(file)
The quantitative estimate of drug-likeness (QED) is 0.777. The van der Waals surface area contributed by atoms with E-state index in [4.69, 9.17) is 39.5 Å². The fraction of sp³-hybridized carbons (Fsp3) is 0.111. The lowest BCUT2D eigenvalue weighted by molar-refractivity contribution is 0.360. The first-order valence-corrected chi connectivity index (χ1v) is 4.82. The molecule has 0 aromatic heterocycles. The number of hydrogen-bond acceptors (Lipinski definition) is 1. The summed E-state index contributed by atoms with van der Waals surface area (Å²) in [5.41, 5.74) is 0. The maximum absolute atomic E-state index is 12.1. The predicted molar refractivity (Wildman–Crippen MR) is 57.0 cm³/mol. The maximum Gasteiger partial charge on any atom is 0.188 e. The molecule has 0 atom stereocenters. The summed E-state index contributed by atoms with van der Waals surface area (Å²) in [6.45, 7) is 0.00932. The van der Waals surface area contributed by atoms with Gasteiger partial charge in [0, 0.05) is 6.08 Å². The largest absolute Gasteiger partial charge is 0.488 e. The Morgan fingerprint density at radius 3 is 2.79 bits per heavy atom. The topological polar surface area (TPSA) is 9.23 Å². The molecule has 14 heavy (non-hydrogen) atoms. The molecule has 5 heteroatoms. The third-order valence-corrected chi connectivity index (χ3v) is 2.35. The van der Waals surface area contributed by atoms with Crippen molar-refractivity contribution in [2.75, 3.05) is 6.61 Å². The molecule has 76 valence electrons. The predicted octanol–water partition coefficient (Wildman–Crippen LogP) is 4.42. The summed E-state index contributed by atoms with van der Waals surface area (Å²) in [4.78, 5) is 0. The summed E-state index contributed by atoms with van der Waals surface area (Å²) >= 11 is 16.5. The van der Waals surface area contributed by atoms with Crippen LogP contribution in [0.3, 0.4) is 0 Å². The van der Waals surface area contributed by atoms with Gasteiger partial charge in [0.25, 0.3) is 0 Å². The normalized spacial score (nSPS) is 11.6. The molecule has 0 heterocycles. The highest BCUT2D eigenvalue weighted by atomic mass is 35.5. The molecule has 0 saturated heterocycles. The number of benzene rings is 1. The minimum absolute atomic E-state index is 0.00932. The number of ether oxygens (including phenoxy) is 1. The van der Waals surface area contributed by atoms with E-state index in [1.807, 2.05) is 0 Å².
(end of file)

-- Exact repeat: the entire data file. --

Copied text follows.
The quantitative estimate of drug-likeness (QED) is 0.777. The van der Waals surface area contributed by atoms with E-state index in [4.69, 9.17) is 39.5 Å². The fraction of sp³-hybridized carbons (Fsp3) is 0.111. The lowest BCUT2D eigenvalue weighted by molar-refractivity contribution is 0.360. The first-order valence-corrected chi connectivity index (χ1v) is 4.82. The molecule has 0 aromatic heterocycles. The number of hydrogen-bond acceptors (Lipinski definition) is 1. The summed E-state index contributed by atoms with van der Waals surface area (Å²) in [5.41, 5.74) is 0. The maximum absolute atomic E-state index is 12.1. The predicted molar refractivity (Wildman–Crippen MR) is 57.0 cm³/mol. The maximum Gasteiger partial charge on any atom is 0.188 e. The molecule has 0 atom stereocenters. The summed E-state index contributed by atoms with van der Waals surface area (Å²) in [6.45, 7) is 0.00932. The van der Waals surface area contributed by atoms with Gasteiger partial charge in [0, 0.05) is 6.08 Å². The largest absolute Gasteiger partial charge is 0.488 e. The Morgan fingerprint density at radius 3 is 2.79 bits per heavy atom. The topological polar surface area (TPSA) is 9.23 Å². The molecule has 14 heavy (non-hydrogen) atoms. The molecule has 5 heteroatoms. The third-order valence-corrected chi connectivity index (χ3v) is 2.35. The van der Waals surface area contributed by atoms with Crippen molar-refractivity contribution in [2.75, 3.05) is 6.61 Å². The molecule has 76 valence electrons. The predicted octanol–water partition coefficient (Wildman–Crippen LogP) is 4.42. The summed E-state index contributed by atoms with van der Waals surface area (Å²) in [4.78, 5) is 0. The summed E-state index contributed by atoms with van der Waals surface area (Å²) >= 11 is 16.5. The van der Waals surface area contributed by atoms with Crippen LogP contribution in [0.3, 0.4) is 0 Å². The van der Waals surface area contributed by atoms with Gasteiger partial charge in [0.25, 0.3) is 0 Å². The normalized spacial score (nSPS) is 11.6. The molecule has 0 heterocycles. The highest BCUT2D eigenvalue weighted by atomic mass is 35.5. The molecule has 0 saturated heterocycles. The number of benzene rings is 1. The minimum absolute atomic E-state index is 0.00932. The number of ether oxygens (including phenoxy) is 1. The van der Waals surface area contributed by atoms with E-state index in [1.807, 2.05) is 0 Å².